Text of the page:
The Warrior’s Apprentice – Lois McMaster Bujold.  About ten years ago, I picked up a couple of novels in this series (commonly referred to as “The Vorkosigan Saga”), and started to read one of them.  Got distracted, lost interest, and sold all the paperbacks and one hardcover I had before we moved.  The release of the next-most-recent novel in the series came with a disc of nearly the entire series, however, and I decided, after leaving school this year, to give the series another try from a different starting point.  Really liked this one – I think I did the right thing in starting with the first novel in the series that features the most common protagonist.  The series overall (so far, anyway) is original and clever, and has some very well-defined characters.  Miles, in particular, is a study in contrasts, being both a genius and nearly crippled since he was born.

Shards of Honor – Lois McMaster Bujold (reread).  This was the first novel I read in the Vorkosigan Saga ten years ago, featuring Miles’ mother and how she meets his father.  On rereading, it was more engaging than I recalled, and I wish there were more novels in the series from Cordelia’s point of view.

Barrayar – Lois McMaster Bujold.  The second novel in the Vorkosigan saga, in series chronological order, dealing with Miles’ parents, and attempted coup, and the origin of Miles’ physical issues.  Again told from Cordelia’s point of view, it features a hilarious crowning moment of awesome involving her near the end of the coup, referred to by some fans as “the shopping trip.”

Shada – Gareth Roberts.  A novelization of a “Doctor Who” story that dates from the late 1970s, a story that was never finished because of a strike involving many at the BBC at the time.  The original script was written by Douglas Adams, and involved the Fourth Doctor (Tom Baker) and Romana II (Lalla Ward), and a rather convoluted time-travel story (Adams was the best showrunner, IMHO, during the classic series years, to actually make time travel part of the story rather than just a device for placing the Doctor and companion(s) in a certain place and time).  The novelization is hilarious, and, despite being rather long, a quick read.  Roberts, who has written several episodes for the show since it returned in 2005 and whose episodes are comedic in nature, does an excellent job of filling in missing bits in the story, expanding on others, and nearly mimicking Douglas Adams’ writing style.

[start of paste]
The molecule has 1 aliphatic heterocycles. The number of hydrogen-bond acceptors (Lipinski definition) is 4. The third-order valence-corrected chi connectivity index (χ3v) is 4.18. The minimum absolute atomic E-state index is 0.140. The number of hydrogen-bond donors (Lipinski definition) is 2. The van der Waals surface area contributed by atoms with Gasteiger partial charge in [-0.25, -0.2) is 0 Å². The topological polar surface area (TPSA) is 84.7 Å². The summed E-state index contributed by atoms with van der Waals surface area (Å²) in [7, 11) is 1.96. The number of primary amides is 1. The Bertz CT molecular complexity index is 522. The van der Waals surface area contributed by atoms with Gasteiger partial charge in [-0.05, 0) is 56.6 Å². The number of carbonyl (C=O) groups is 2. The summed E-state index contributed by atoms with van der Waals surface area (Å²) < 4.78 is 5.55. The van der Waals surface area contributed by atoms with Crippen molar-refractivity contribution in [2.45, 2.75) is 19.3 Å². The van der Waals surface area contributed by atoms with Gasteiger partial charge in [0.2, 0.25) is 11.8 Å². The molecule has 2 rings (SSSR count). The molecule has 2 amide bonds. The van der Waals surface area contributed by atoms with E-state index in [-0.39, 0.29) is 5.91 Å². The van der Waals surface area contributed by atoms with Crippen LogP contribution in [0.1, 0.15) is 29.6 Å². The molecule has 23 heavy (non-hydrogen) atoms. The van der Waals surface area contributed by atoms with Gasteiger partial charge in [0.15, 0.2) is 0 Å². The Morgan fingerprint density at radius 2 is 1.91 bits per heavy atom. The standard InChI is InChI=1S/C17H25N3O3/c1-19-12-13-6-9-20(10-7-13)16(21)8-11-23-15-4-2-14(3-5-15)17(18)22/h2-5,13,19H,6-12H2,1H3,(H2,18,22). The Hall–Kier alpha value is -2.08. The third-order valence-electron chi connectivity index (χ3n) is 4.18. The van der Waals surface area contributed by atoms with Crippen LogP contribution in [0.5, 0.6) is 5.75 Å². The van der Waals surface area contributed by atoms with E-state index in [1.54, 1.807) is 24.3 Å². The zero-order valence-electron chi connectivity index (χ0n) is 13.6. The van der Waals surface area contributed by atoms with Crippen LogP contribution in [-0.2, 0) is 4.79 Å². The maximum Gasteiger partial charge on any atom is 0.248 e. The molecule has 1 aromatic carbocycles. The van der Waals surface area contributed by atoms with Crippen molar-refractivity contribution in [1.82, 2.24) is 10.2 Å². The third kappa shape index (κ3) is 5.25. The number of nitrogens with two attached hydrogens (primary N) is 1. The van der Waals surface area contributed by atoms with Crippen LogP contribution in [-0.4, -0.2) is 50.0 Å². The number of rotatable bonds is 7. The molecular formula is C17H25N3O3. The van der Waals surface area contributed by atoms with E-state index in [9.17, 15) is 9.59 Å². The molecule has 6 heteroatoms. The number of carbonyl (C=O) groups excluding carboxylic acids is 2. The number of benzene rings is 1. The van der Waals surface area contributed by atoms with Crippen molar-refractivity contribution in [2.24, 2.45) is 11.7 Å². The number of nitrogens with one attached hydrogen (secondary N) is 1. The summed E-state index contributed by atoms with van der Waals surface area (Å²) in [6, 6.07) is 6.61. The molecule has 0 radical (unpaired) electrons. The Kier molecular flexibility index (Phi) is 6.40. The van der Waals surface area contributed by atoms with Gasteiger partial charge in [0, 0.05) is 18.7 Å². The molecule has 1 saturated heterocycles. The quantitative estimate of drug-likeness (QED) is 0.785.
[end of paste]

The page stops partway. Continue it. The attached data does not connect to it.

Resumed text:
The Hitchhiker’s Guide to the Galaxy – Douglas Adams (reread).  I think I last reread this as an undergrad, and I was looking for something light and silly.  There are a lot of aspects to the story I didn’t recall, perhaps because the BBC TV adaptation was more in my memory than the book (and there are so many versions of the story, starting with the original radio show, that one cannot be considered canon over any other – they all stand alone).

The Restaurant at the End of the Universe – Douglas Adams (reread).  I want to reread the entire series, and the second volume is as far as I’ve gotten at this point.

Dune – Frank Herbert (reread).  Another favorite science fiction series I want to reread in its entirety (at least the original six volumes by Frank, not the expanded series by his son and Kevin Anderson).

“The Mountains of Mourning” – Lois McMaster Bujold.  A novella in the Vorkosigan saga that gives Miles a real challenge.  Fresh out of the military academy on his home planet of Barrayar, his sights set on the stars and “ship duty,” his father (who happens to be Prime Minister) assigns him to solve a murder case that involves a long-standing practice on the planet, a practice most of the more advanced and forward-looking members of the society there want to stop.

The Vor Game – Lois McMaster Bujold.  Miles’ first real military assignment, this one might be my favorite in the series that I’ve read so far.  Illustrates both his inability to be subordinate and his genius, particularly his ability to think on his feet.  He’s sent away to a remote assignment for a while, and manages to uncover an enemy invasion plot and rescue the emperor.

Cetaganda – Lois McMaster Bujold.  Miles and his cousin attend a state funeral for a neighboring empire that is a society highly dependent on genetic engineering, and again uncovers a plot, this time involving the higher classes of Cetaganda and an attempt to frame his home empire of Barrayar.  Not my favorite, but a good illustration of genetic engineering, class distinction, and the stagnation that might result from the rise of such a society.

Also read a couple of short stories by my friend Sarah (none of which I remember the names, unfortunately), and have been reading some non-fiction atmospheric science texts in relation to my job hunt.  Don’t know exactly what I will read next, but there are plenty of books still on the to-read pile, including more Vorkosigan Saga stories, the reread of the rest of the Dune and Hitchhiker’s Guide series, and I also want to catch up on Jasper Fforde’s Thursday Next and other books.  Today, though, I’m sitting on my butt watching “Doctor Who” on BBC America, because I feel like crud – I think I’ve gotten the first real cold I’ve had in several years, and it is really knocking me for a loop.

Originally published at Abnormality Locality. You can comment here or there.